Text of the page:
level and then just keep working on drying them off. So I ran back to the babies went to grab one, and was immediately met with a head butt to the head. Ouch!! I was a little shocked. I told her I was trying to save her babies! But she didn’t seem to care. I started to call Chris, but didn’t want to wake him because he has a horrible time getting and staying asleep, and he had a long day of flying ahead of him. So I called a neighbor, who was awake, but at work. So I decided to put the paste on my finger, and protect my head with the pallet wall, open the babies mouth and shove the paste in. I did that twice. Success!! But I still needed colostrum. Our local farm store Family Farm and Home, opened at 8 and it was only 7:30. I jumped in the car, and waited in the parking lot for them to open, ran inside and found exactly what I was hoping for a colostrum replacement paste, and a milk replacement powder - in case. I did the same maneuver with each baby. But all I could do now was wait. I decided to walk away because I’d rather come back to dead babies, then watch them die.
At 11am I felt like it was safe, they had a few hours, it was warming up, by now Chris was awake so I filled him in on my morning, turns out, he saw her have babies at 1am, and he saw them nurse. Moving forward, he’s going to call me if there’s another night time birth. So while I was on the phone with him to check on the babies, I looked in another shelter and there stood three more babies, this time from Georgia. Those were the four goats I had claimed would give birth soon, and they sure did! It’s been about two weeks since Edith had her babies, and boy are they full of life and doing little goat tricks. Since then, I successfully called the rest of the Kiko’s births, minus one because she won’t let us touch her.
Then there’s Mara - one of our Nigerian Dwarfs, who is basically the only one without horns and is very docile with the other goats, but also doesn’t exactly trust us. She
didn’t have a very large utter, her milk had come in, and her pencils gone. We moved her to a private stall so she wouldn’t get pushed around and for days, nothing. Then finally, on a night when Chris and I went to check on my moms house, she finally had a kid. I ran to her as soon as I realized. She was pushing, so I knew another one was coming, but oddly enough, the first baby was dry. I was confused but not too concerned. She kept pushing, and I thought, she’s pushing and nothing is happening. I talked with Chris he said she had her first baby about 20 mins before. That seemed like a long time for her to be pushing again. So I watched the video just to see when she had started pushing again. From what I could see, the baby was now bouncing around and she was pushing. So I decided to take a quick feel, I felt something there, so I figured she was close and I backed off and allowed her to do her thing with the intention that in 20 minutes, I’m going in. I had my glove on and was ready to go. At this time I was looking at the video again, and had googled how long was too long? I put it all together, she had been pushing for about an hour and a goat birthing should be done in 30 mins from the first push to the last. Right at that second Mara looked up at me and whimpered. I yelled at Chris to call the vet and in I went. While Chris meandered over to me and Mara, I had my hand on a kid that felt as though it was folded in half. I had to go deeper and try to find a head, which I did, but it didn’t belong to that baby. Chris got the vet on the phone who walked me through pushing the folded baby to the side and grabbing hold of the baby with the head. Baby two arrived, alive. Now time for baby three. We gave Mara a break while the vet headed over and then in she went. She had to go much deeper that I went, dig around and out came baby three. Unfortunately, he didn’t make it. I felt terrible about that. But we learned a new lesson and I’m sure I can deal with it next time. Chris left to bury the baby, the vet gave Mara some pain killers, we gave her food and water, watched to make sure the babies nursed and then we ordered a pizza and enjoyed a nice cold beer.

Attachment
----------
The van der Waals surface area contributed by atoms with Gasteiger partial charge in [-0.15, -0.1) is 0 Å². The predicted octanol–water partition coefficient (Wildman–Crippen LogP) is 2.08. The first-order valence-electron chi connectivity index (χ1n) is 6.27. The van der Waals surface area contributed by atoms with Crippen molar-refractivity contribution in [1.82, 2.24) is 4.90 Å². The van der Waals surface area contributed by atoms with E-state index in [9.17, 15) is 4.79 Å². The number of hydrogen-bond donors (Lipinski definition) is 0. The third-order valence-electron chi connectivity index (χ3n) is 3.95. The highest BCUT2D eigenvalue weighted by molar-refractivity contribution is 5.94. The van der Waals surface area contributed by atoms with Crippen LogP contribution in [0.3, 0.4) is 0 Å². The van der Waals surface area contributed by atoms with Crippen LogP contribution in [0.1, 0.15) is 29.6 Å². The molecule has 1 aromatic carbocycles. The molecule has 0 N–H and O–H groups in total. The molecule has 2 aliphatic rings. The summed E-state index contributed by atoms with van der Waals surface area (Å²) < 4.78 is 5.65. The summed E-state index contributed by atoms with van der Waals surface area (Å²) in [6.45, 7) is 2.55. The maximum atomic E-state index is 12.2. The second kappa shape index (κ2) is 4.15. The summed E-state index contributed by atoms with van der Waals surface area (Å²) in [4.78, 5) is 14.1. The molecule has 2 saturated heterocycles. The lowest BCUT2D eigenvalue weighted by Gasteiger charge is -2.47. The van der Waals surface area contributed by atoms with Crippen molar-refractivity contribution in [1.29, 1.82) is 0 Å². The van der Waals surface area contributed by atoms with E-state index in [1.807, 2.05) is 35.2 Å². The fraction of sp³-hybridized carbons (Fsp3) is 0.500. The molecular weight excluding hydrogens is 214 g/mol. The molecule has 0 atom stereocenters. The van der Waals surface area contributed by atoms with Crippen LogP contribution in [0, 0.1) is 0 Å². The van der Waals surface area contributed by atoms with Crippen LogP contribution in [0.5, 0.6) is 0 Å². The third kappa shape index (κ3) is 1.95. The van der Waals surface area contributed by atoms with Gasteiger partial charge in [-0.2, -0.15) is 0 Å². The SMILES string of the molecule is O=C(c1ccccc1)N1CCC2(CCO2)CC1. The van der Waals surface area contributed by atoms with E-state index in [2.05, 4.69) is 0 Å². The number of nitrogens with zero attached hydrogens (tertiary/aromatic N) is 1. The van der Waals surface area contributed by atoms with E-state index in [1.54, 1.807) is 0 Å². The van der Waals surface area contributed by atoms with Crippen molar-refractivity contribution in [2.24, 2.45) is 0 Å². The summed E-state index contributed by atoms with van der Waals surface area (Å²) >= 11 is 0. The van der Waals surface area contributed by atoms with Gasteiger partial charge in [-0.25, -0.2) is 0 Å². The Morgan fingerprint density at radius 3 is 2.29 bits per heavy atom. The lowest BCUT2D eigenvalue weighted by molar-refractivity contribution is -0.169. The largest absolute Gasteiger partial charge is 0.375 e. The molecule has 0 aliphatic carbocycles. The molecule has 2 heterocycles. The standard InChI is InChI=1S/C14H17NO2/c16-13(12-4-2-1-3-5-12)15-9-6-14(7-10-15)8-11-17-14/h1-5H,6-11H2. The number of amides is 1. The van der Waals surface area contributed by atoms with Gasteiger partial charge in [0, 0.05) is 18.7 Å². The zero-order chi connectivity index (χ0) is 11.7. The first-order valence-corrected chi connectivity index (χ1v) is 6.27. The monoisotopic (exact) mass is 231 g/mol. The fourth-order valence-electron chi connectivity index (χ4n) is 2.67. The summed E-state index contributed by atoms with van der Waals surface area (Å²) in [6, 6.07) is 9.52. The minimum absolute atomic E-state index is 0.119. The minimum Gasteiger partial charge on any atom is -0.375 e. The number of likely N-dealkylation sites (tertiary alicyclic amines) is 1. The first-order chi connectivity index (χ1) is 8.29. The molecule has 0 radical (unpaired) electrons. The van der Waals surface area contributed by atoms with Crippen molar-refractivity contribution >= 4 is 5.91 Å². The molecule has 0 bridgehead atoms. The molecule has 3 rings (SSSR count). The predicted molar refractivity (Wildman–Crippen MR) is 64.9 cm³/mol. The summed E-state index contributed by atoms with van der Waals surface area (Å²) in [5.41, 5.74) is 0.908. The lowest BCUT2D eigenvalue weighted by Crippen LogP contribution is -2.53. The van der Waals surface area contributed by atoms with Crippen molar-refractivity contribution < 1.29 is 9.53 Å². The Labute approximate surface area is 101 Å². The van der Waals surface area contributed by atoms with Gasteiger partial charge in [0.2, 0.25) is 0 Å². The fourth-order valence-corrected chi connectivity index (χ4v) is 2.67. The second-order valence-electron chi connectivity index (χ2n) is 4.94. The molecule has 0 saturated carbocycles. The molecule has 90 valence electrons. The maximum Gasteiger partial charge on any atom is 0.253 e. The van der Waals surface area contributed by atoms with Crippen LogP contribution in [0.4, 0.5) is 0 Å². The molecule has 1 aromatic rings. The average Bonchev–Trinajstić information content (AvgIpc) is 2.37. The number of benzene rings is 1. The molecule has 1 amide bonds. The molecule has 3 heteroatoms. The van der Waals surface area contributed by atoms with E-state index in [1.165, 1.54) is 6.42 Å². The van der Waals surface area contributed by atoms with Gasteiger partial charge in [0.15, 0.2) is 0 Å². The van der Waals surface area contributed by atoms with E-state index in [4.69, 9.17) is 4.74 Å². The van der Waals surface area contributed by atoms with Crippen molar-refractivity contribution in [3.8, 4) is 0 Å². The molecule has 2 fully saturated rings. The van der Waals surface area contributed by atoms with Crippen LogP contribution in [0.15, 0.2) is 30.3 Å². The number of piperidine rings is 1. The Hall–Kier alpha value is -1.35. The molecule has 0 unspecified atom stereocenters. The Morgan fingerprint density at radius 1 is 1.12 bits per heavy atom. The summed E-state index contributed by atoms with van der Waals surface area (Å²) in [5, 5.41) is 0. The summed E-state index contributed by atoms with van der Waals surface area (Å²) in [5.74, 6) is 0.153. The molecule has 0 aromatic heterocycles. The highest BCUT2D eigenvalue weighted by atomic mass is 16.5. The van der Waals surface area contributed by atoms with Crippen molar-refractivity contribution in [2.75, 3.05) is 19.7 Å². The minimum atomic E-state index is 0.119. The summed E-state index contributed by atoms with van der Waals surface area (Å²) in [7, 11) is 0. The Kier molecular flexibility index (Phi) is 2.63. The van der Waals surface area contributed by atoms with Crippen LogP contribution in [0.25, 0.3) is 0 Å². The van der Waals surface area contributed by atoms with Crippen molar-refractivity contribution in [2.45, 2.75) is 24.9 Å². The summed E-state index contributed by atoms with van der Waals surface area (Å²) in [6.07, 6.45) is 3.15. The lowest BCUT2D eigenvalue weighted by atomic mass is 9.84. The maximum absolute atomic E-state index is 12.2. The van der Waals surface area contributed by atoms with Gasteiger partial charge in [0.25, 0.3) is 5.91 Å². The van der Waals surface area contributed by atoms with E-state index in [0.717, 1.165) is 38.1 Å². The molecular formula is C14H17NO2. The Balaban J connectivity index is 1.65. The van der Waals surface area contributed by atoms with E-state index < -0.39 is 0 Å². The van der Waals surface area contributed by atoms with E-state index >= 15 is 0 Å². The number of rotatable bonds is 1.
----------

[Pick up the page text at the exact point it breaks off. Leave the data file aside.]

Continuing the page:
After Mara, I got a little freaked out about leaving the house, and we had six goats left to have babies. Naturally, while I was home, inside the house, two more goats had babies. One decided to give birth on one of our many cold rainy days far away from
the heat lamps we had set up for them. So I had to kidnap her baby and lure her into the barn and place her baby under the heat lamp. Since then, we are still waiting for four, all dwarfs to have babies. Two of the four however were accidentally bred to Giuseppe, our Kiko sire. So, we may have accidentally started a new breed, Kiko Dwarfs anyone?
Between all these births, and meeting my moms many deliveries, I signed up for a second Bible study group, and became a greeter at our church, once a month. In addition I’m now on the Parks and Recreation Special Committee for our township, and was selected to be on the Planning Commission. If that wasn’t enough, I also added my name to the ballot to be a Precinct Delegate. I decided that meal prepping was the only way our family was going to eat healthy, so I logged back in to www.thefamilyfreezer.com and prepped 30 meals. All in all I feel like I was pretty successful this month, even if my house doesn’t look like it. To be fair, I did also binge on some Netflix, because some days you just don’t want to move.